The Future of Fashion Is Code, Not Couture

francis bitonti cloud dress
Burlesque icon Dita von Teese wearing a 3D-printed  designed by Francis Bitonti in collaboration with Shapeways and costume designer Michael Schmidt


It’s hard to believe that this dress was built using a 3D printer. Designer Francis Bitonti has shifted how we look at the idea of creation. He is stepping outside of the box, throwing away the needle and thread (probably his Singer* as well). By teaming up with MakerBot, a New York-based company founded in January 2009, Bitonti has created a masterpiece of design entitled Cloud which was unveiled on April 4:

The capsule collection offers four decorative housewares, or rather, the code for these items. By modifying one aspect of the code, consumers can decide how much noise or relief appears on the surface of a vase or bowl, resulting in a customized purchase.

Francis Bitonti Studio will directly sell data files of 3D printables, beginning with home goods April 2014 and will transition into accessories Fall 2014.   Each item is customizable, and consumers have the option to use a sliding scale to adjust the look of the piece.

“Our aim is to embed the properties of digital media into physical realities,“ explained founder Francis Bitonti.  “We’ve created products that are hackable, shareable, and downloadable, which enables us to bring the consumer customizable, locally produced products on demand and without excess waste, resulting in a low-carbon foot print.”  After 3D printing, the product can be picked up directly from the hub producer or it can be locally shipped.  All products are designed to be printed on a MakerBot® Replicator® Desktop 3D Printer.

Dita von Teese and Francis Bitonti


* Singer – Singer Corporation is an American manufacturer of sewing machines, first established as I. M. Singer & Co. in 1851 by Isaac Merritt Singer with New York lawyer Edward Clark.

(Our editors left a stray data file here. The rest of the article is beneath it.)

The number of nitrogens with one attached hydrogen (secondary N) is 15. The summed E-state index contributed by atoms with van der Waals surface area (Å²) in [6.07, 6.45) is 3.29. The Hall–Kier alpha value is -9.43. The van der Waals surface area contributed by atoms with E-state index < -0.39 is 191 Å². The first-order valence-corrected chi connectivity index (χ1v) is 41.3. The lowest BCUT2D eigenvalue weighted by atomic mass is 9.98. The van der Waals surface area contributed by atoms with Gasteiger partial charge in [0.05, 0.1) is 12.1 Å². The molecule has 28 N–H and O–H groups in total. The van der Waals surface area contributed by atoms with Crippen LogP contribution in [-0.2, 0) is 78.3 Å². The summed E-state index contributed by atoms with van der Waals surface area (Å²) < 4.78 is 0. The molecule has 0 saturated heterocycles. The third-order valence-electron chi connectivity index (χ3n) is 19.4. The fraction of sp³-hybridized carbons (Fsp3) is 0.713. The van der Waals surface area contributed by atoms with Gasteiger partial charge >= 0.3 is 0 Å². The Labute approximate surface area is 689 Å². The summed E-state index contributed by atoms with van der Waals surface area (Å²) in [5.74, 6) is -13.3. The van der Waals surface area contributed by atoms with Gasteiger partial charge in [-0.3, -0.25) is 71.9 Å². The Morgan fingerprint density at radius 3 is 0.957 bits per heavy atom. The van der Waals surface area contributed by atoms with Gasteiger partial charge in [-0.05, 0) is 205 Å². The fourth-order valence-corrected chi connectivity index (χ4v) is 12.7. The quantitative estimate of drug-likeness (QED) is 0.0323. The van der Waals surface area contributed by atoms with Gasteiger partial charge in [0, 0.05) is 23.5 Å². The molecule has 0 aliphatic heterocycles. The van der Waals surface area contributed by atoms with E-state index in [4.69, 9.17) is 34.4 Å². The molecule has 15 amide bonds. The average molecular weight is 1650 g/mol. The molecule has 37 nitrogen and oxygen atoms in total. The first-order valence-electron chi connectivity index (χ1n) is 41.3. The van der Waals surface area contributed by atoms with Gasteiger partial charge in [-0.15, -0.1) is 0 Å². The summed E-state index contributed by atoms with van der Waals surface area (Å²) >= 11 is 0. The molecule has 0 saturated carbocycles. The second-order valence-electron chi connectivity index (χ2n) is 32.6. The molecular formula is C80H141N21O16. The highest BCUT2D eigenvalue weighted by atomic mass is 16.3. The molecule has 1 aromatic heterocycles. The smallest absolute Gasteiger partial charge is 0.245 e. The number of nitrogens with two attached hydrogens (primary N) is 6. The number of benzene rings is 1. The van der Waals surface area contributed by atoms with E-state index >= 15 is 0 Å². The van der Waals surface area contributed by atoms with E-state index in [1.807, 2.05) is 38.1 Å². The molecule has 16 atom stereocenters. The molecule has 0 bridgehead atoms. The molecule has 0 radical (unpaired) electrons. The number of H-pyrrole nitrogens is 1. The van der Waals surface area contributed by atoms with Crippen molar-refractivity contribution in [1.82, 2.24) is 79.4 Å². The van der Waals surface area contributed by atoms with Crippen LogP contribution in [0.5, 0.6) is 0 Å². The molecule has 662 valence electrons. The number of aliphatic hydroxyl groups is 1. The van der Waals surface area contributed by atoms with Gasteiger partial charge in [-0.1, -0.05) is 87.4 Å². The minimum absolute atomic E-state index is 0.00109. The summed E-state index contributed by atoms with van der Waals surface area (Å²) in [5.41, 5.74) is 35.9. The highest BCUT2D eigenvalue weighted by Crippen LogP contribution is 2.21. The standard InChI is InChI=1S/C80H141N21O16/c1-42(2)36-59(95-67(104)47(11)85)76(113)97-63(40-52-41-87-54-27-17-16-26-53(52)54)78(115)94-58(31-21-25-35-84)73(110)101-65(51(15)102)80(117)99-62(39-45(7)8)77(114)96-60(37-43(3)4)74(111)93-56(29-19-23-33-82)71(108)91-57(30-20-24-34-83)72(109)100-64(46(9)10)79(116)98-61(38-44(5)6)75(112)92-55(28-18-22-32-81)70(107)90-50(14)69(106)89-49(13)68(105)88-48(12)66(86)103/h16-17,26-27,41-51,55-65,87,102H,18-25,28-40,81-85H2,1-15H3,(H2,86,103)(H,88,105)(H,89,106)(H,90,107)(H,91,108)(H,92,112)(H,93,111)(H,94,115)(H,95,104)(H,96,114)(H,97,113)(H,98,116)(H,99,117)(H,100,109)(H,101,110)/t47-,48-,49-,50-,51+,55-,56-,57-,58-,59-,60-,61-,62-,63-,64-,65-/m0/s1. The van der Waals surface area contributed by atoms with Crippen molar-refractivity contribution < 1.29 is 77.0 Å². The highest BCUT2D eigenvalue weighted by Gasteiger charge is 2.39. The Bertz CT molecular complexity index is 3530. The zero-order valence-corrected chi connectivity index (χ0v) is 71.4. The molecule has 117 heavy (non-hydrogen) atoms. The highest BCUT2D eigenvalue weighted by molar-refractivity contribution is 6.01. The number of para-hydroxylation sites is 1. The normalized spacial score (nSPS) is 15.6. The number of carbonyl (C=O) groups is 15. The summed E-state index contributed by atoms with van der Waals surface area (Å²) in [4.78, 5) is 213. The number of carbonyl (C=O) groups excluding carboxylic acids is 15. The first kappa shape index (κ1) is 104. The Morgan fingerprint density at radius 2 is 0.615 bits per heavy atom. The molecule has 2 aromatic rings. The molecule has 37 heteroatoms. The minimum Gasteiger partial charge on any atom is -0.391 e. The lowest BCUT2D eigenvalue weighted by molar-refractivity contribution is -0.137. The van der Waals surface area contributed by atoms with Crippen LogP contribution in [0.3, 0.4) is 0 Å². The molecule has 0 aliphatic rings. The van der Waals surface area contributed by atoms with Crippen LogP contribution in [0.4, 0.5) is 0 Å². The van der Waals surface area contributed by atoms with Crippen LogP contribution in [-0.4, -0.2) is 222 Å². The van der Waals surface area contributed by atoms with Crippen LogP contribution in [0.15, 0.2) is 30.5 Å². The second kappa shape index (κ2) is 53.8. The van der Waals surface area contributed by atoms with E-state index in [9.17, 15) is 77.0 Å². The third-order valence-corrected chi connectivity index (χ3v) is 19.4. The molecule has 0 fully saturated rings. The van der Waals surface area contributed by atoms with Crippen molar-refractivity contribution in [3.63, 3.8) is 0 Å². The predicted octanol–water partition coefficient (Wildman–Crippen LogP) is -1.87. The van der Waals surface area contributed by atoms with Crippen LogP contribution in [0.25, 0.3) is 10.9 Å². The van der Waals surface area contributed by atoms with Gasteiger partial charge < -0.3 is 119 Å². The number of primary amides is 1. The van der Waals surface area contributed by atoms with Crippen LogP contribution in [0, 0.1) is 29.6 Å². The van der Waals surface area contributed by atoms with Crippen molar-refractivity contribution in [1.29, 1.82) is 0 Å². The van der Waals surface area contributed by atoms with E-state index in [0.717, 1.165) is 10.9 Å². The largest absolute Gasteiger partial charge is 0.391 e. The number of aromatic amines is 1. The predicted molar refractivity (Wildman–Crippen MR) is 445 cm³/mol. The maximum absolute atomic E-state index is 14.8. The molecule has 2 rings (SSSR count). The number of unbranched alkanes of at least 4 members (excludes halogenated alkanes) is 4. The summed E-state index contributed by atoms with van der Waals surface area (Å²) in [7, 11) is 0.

Designer Diaries 0.4

In a recent conversation while traveling abroad I expressed my desire to travel across Europe. I was fortunate enough to go to London, England to begin with, however I was envious of my sisters (and parents) travel plans. Amsterdam, Greece, Cannes & Monaco were on the travel documents. I so badly wanted that one chance to whisk off to Croatia, Barcelona, Ireland, or even Paris!

Though that didn’t happen this time, I know I will make it happen in the very near future.
Here are some of the interesting places I’d like to visit, and the architecture I’d like to see:

Krakow, Poland

Bridge by Gaudi, Spain

Caves in Croatia

Eiffel Tower, Paris

Amalfi Coast, Italy

Bilbao Guggenheim, Spain

Convention Centre, Switzerland

Swiss Alps


Cardigan Bay, Wales

Plitvice, Croatia


Armani Bamboo Bar, Italy


Atrium Champagne Bar, London

Balthazar, Denmark


Media Plaza, Netherlands


Biutiful, Romania

Bling Bling, Spain

Blue Boar Bar, London

Bloom, Austria

Bubbledogs, London


Just to name a few, I hope I’m lucky enough to visit these extraordinary places…

Frank Gehry for Tiffany & Co.

Frank GehryGehry, born in Toronto (1929) has continued to wow the world with his signature architecture. Smooth, fluid lines that still embody structure. According to De Zeen Magazine online, Gehry has unveiled proposals for a major new art gallery and university complex at the centre of Toronto’s entertainment district. Some of his more well-known pieces would include: Guggenheim Museum, Walt Disney Concert Hall, Gehry Residence, Weisman Art Museum, Dancing House, Art Gallery of Ontario, EMP/SFM, Cinémathèque Française, 8 Spruce Street, Ohr-O’Keefe Museum Of Art.

Barcelona’s golden fish sculpture, known as Peix, is one of many pieces of public art found in and around the city. The piece sits in the Port Olimpic at the base of a large skyscraper, the Hotel Arts, one of the tallest buildings in the city.

My fascination with Gehry started when I was in the interior design program at the University of Alberta several years ago. In 2005 Gehry launched a collection of jewelry to the esteemed Tiffany & Co. Gehry quoted in a press release by Tiffany and Co. that jewelry is an art form. “Jewelry is an art form,” said Mr. Gehry. “In conceptualizing designs for Tiffany, I worked as I always do, sketching and creating models. Sculptors and painters have inspired me with their ability to make things with their own hands. This process led to the discovery of new ways to give feeling and spirit to form, and realize our shared vision of jewelry that provides a beautiful context for living now.”

I have been a huge fan of the fish-shaped pendant similar to the Peix in Barcelona. As well as the cube design seat in the form of a bracelet. Below you can see some of the work Gehry has produced for Tiffany & Co.